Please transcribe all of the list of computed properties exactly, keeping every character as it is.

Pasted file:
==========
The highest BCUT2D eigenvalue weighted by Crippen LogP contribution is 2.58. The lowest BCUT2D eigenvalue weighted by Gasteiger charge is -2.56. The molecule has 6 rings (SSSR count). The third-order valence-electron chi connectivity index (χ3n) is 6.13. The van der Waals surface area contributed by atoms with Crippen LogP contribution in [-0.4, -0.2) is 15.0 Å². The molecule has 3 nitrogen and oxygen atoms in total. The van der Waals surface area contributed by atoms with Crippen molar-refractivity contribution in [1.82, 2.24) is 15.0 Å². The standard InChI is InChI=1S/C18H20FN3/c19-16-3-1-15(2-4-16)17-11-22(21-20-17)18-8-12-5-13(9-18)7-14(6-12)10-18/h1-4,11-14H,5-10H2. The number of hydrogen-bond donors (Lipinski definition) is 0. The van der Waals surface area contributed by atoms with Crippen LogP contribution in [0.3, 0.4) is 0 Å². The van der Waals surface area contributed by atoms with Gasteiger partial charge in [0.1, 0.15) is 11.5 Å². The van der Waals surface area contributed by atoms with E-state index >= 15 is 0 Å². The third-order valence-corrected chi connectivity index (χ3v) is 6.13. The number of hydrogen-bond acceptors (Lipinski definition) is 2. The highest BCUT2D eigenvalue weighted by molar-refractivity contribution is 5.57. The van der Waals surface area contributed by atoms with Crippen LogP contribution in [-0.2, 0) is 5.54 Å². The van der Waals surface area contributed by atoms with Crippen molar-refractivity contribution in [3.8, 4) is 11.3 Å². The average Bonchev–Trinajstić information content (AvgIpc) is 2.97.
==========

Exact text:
The highest BCUT2D eigenvalue weighted by Crippen LogP contribution is 2.58. The lowest BCUT2D eigenvalue weighted by Gasteiger charge is -2.56. The molecule has 6 rings (SSSR count). The third-order valence-electron chi connectivity index (χ3n) is 6.13. The van der Waals surface area contributed by atoms with Crippen LogP contribution in [-0.4, -0.2) is 15.0 Å². The molecule has 3 nitrogen and oxygen atoms in total. The van der Waals surface area contributed by atoms with Crippen molar-refractivity contribution in [1.82, 2.24) is 15.0 Å². The standard InChI is InChI=1S/C18H20FN3/c19-16-3-1-15(2-4-16)17-11-22(21-20-17)18-8-12-5-13(9-18)7-14(6-12)10-18/h1-4,11-14H,5-10H2. The number of hydrogen-bond donors (Lipinski definition) is 0. The van der Waals surface area contributed by atoms with Crippen LogP contribution in [0.3, 0.4) is 0 Å². The van der Waals surface area contributed by atoms with Gasteiger partial charge in [0.1, 0.15) is 11.5 Å². The van der Waals surface area contributed by atoms with E-state index >= 15 is 0 Å². The third-order valence-corrected chi connectivity index (χ3v) is 6.13. The number of hydrogen-bond acceptors (Lipinski definition) is 2. The highest BCUT2D eigenvalue weighted by molar-refractivity contribution is 5.57. The van der Waals surface area contributed by atoms with Crippen LogP contribution in [-0.2, 0) is 5.54 Å². The van der Waals surface area contributed by atoms with Crippen molar-refractivity contribution in [3.8, 4) is 11.3 Å². The average Bonchev–Trinajstić information content (AvgIpc) is 2.97.